What does Black freedom look like today? What will Black freedom look like in the future? As with most endeavors, a glimpse into the past is necessary. Events of revolt and liberation in the late eighteenth and nineteenth century show us the ways that resistance took on a subtle, less obvious nature — through rest, through refusal.
I want to offer the idea that Black liberation can exist in the idea of rest as resistance. How is stillness or voluntary immobility a form of resistance? Essentially, because Black people — historically but even today — are trying to live in a system deliberately designed to extract as much labor and time out of us as possible. The simple act of resting is a way of saying no more.
Rest as resistance has deep and powerful roots in the US. In the plantation South, everyday forms of resistance included running away from the plantation. Of the many aspects of slave life that Southern planters controlled, the literal movement of an enslaved person was probably one of the most important. The maintenance of Southern agriculture and planters’ livelihood was largely dependent upon the compliance of bonds-people. Enslaved people often disrupted this structure through truancy. Everyday forms of resistance, whether theft, reluctant or deliberate “foot-dragging”, or short-term flight, were discreet ways of reclaiming humanity and control of one’s life.
These often overlooked but significant bouts of resistance were, if not a direct hit to the economic structure of slavery, an intentional grasp of what was so often denied to them; aspects of their humanity. I argue that Black freedom starts with agency over one’s humanity — freedom to access and exhibit the full range of human emotion and intuition.
The ownership of enslaved people gave White men a comfortable, wealthy lifestyle, in which they could be their own boss. So, when an enslaved person, who exerted the labor necessary to maintain the profitable nature of a plantation ran away, it took a strike at the master’s livelihood. In other words, planters realized that every act of truancy “played with their money.” Indeed, the severest of the punishment given to truants showed the planter’s fear of losing such livelihood — causing them to initiate a tighter grip on the enslaved. Yet and still, enslaved people found whatever ways they could to rest, to resist, to regain proximity to their humanity.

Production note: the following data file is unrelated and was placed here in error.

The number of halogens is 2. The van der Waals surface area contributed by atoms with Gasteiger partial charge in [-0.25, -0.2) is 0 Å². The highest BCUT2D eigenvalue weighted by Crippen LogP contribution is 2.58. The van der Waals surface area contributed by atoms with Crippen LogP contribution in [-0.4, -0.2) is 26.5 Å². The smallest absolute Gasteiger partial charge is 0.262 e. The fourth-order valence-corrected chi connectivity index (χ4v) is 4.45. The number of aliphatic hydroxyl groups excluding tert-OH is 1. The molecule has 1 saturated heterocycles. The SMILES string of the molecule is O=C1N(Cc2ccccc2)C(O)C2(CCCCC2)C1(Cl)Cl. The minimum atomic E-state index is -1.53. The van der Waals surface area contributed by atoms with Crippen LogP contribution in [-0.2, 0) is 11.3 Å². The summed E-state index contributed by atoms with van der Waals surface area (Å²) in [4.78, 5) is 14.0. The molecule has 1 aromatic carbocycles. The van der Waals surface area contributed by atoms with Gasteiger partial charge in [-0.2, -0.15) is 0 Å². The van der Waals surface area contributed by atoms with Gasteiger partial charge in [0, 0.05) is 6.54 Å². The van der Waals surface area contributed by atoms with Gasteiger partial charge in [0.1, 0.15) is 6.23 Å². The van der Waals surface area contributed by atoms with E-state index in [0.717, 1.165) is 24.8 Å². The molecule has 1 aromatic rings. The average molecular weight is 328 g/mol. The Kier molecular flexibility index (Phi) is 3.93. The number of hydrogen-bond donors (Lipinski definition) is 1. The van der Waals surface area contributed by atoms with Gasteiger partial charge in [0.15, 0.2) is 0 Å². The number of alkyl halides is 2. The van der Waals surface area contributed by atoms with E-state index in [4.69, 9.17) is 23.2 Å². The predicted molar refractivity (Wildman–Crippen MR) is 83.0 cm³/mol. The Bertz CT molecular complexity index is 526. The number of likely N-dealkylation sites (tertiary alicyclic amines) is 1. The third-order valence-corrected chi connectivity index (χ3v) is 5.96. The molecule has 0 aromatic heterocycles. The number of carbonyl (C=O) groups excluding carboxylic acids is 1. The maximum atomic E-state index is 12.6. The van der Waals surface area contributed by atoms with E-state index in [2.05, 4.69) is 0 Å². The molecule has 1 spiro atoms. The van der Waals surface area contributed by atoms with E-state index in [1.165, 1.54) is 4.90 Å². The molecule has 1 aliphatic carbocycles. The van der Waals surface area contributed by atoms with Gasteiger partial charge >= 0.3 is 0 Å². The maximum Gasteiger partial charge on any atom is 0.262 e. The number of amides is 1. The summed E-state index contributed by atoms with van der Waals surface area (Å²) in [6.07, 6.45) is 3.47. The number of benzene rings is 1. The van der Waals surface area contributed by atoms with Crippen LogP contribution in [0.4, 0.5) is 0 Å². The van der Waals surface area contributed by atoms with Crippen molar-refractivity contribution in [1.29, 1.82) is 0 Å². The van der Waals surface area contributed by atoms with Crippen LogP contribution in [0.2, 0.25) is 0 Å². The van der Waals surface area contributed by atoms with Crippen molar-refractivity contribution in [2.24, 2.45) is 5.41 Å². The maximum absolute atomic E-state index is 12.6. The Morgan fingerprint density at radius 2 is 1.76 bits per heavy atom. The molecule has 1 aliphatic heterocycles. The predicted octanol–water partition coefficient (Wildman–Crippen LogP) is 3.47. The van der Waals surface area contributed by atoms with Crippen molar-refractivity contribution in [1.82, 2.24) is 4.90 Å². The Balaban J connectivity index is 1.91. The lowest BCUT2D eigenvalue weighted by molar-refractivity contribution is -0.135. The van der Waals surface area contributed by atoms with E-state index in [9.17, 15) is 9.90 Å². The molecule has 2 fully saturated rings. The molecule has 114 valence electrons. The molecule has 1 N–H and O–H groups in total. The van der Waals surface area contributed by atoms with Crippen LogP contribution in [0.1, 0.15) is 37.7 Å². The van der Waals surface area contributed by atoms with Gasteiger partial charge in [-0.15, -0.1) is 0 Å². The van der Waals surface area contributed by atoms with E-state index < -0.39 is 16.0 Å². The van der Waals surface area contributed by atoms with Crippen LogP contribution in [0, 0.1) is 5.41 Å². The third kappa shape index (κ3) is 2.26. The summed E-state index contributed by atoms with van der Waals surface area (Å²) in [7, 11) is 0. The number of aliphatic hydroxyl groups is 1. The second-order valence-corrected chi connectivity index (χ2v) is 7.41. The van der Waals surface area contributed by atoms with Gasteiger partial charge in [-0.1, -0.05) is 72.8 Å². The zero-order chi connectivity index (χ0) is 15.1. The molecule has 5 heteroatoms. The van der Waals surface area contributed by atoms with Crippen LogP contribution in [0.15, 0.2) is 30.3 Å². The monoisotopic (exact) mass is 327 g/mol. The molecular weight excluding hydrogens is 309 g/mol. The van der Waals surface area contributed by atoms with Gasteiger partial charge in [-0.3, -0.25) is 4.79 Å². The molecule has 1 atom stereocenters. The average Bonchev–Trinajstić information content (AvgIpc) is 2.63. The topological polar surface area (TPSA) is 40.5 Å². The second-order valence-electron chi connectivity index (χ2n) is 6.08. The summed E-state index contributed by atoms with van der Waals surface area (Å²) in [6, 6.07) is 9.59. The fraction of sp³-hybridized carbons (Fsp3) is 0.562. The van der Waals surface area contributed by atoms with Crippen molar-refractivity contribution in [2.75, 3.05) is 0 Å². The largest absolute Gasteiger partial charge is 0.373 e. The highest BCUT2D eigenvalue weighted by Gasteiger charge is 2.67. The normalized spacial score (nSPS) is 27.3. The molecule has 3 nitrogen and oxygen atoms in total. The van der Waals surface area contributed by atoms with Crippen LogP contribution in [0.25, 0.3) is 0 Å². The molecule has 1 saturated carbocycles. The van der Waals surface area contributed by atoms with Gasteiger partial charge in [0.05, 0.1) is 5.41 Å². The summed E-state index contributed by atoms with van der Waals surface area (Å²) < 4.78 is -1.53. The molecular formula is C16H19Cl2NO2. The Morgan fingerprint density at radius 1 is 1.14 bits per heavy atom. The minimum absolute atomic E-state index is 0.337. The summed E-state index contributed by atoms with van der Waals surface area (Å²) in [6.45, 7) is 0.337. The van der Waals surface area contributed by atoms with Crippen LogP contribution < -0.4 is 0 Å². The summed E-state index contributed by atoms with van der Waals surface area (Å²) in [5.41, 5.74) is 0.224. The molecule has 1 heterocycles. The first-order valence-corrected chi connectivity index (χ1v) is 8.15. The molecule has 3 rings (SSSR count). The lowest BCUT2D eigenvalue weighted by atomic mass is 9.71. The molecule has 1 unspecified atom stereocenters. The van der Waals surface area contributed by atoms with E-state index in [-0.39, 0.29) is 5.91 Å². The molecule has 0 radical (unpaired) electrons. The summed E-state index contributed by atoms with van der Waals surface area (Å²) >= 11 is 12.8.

I imagine the gratification experienced by directing one’s own foot in front of the other in the direction chosen by the enslaved, who up until that point, had only experienced constant restraint. The degree to which truants were punished upon return to the plantation shows us how important these “reliefs” were to bonds-people that they would anticipate such brutal punishments in exchange for a few days, weeks, or months away from the plantation and its tasks.
Planters controlled the movement of slaves so much so that they even used parties as a tool of social control. These parties held by the masters were “supposed to control Black pleasure by allowing it periodic, approved expression”. The master’s presence maintained the repressive nature of these frolics. Enslaved people were encouraged to essentially assure the master of their obedience through their attendance.
But while the independent gathering of slaves was banned, bonds people still snuck outside of plantation borders and neighboring woods to participate in their own religious and social gatherings. The claim to enslaved people’s mobility through acts of truancy and organization of secret social gatherings demonstrates that slaves resisted in ways that preserved their humanity. We can draw a direct line from times of bondage to today through these radical acts of Black joy, rest, and community in the face of oppression and violence. It is a deeply simple but powerful phenomenon that we can and must honor as an act of Black liberation.
For Black folk, rest is and has always been a radical act of resistance. Black liberation isn’t all about organizing and direct actions all the time, but claiming humanity through rest and acknowledgement of limitations and honoring them is a slight to the demands of the “capitalistic hustle culture” today. In a culture which keeps Black and Brown folk at the margins, which ensures that the rich get richer from the labor of the marginalized, which feeds us the idea that we have to work twice as hard to even get half, rest is an intentional act. After all, being resilient shouldn’t mean being superhuman.
Rest is resistance, and it should be a part of your organization’s culture. Want to know how? Get in touch with our Equity Innovation team today.